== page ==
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Miriam Goderich chats about collaboration

Book collaborations are like marriages. When they’re good, marriages are happy unions full of mutual respect, in which both parties work together as a team to create successful projects. As Tolstoy might say (if he were around and blogging), however, no one wants to read about good collaborations. They simply just work.

Bad collaborations are another animal altogether. Each is unique in the set of circumstances that converge to make for a miserable experience for all parties involved and, like bad marriages with children involved, there is often huge collateral damage. Having spent the better part of the last week trying to negotiate among the parties of several collaborations gone sour, I thought it might be a good time to talk about what can be done to prevent metaphorical (or even literal) bloodshed once you’ve decided to write a book with your husband, sister, best friend, co-worker, or even someone you were introduced to by your agent in the hopes that you’d end up with a proposal she could sell for high six figures:

1. If you’re seriously thinking about collaborating with someone you live with (and presumably love) or are related to (and presumably love) or have been friends with for years (and presumably love), think twice, or a dozen times. Unless you have the kind of relationship that can withstand the pressures of deadlines, your own secret knowledge that you are a better writer than the other person, their idiosyncratic work habits, or fragile egos unable to take exacting criticism, this is a recipe for disaster. If you’re thinking of collaborating with a total stranger, interview them thoroughly to make sure your styles and work ethic are compatible.

2. Be clear on your role before you sign the collaboration agreement. Are you the writer who is taking an expert’s ideas and communicating them in lucid, readable prose? If so, the lead person on the project is the one with the ideas. S/he is the “Author” and you are the “writer.” Simply put, you need to check your ego at the door because while your collaborator may be a total diva, madman, and/or generally unpleasant person, without them and their idea/story, there would be no book.

If the partnership is an equal one – e.g., you’ve jointly developed an idea for a series about an Elvis impersonator from outer space – then, you must have the wherewithal to make your case at every stage of the process with conviction and respect but also to take on equal responsibility for workload, meeting deadlines, and making the appropriate representations about the work to your publisher. In this scenario, your belief that your partner is a hack while you’re a closet Hemingway is only going to cause trouble. If you wanted to show the world how brilliant you are all by yourself…you’d write your own book by yourself. This is a team effort and compromise is of the essence.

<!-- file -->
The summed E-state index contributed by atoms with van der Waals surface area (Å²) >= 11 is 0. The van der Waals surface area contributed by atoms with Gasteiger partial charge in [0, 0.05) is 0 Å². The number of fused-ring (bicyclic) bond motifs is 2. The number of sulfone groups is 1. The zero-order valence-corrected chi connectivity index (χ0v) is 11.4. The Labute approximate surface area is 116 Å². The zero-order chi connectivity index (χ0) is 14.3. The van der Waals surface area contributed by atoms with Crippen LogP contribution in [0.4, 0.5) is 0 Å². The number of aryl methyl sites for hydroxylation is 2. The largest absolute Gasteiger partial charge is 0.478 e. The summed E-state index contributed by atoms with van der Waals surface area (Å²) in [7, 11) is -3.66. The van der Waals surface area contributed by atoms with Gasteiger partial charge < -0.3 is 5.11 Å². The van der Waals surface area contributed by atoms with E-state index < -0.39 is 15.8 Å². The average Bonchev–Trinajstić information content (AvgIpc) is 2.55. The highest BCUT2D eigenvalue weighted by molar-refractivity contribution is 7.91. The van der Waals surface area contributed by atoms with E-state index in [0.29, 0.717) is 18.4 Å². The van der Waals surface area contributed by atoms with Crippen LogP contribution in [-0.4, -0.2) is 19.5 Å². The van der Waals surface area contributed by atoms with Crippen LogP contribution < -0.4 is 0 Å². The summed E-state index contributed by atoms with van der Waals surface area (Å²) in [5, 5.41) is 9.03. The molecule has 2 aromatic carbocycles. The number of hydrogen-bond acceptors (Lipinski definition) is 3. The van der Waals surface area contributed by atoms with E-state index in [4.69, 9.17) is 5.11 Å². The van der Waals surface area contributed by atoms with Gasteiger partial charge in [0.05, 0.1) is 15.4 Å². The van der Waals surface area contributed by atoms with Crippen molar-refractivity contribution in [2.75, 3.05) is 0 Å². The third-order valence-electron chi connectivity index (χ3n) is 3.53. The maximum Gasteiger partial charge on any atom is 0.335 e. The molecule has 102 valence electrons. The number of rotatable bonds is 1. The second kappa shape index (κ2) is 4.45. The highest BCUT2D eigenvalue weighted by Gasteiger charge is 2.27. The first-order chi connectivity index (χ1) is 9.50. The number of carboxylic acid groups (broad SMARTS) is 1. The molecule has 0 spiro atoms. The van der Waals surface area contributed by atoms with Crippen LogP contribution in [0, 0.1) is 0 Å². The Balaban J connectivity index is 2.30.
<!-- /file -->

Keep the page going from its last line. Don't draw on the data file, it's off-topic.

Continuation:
3. Work out the money terms, who the copyright holder will be, and how the cover credit will read before you even send your proposal out to agents. For one, the agent you sign with will need all of this information in order to negotiate your contract with a publisher and ultimately to pay you both. But, also, knowing that this stuff has been agreed to from the outset will mean that no one can change the significant terms once it looks like the book is going to be a huge bestseller with George Clooney trying to option the film rights. Again, less bloodshed will ensue.

4. Once the book is sold and the excitement has died down, the battle with the blank page begins and that’s where a lot of collaborations can fall apart. Now, there’s a looming deadline, money that will have to be returned if a satisfactory manuscript isn’t produced, and the dawning conviction that your writing partner, who is never up before noon, and doesn’t return phone calls, just isn’t as good a writer as you thought s/he was and will doom the book to the remainder bin within six months of publication. In other words, the honeymoon is over. It’s time to hone your patience, negotiation, and sportsmanship skills. Take a deep breath, list the reasons you respect your collaborator, give him/her the benefit of the doubt, and involve your agent as soon as you’ve determined that the project is in jeopardy. Keep the whining to a minimum.

5. If the person you’re collaborating with turns out to be (a) totally irresponsible and uncooperative, (b) morally/ethically suspect, or (c) psychologically abusive beyond the pale, cut your losses. If they won’t relinquish their rights to the project voluntarily, offer to buy him/her out or walk away yourself.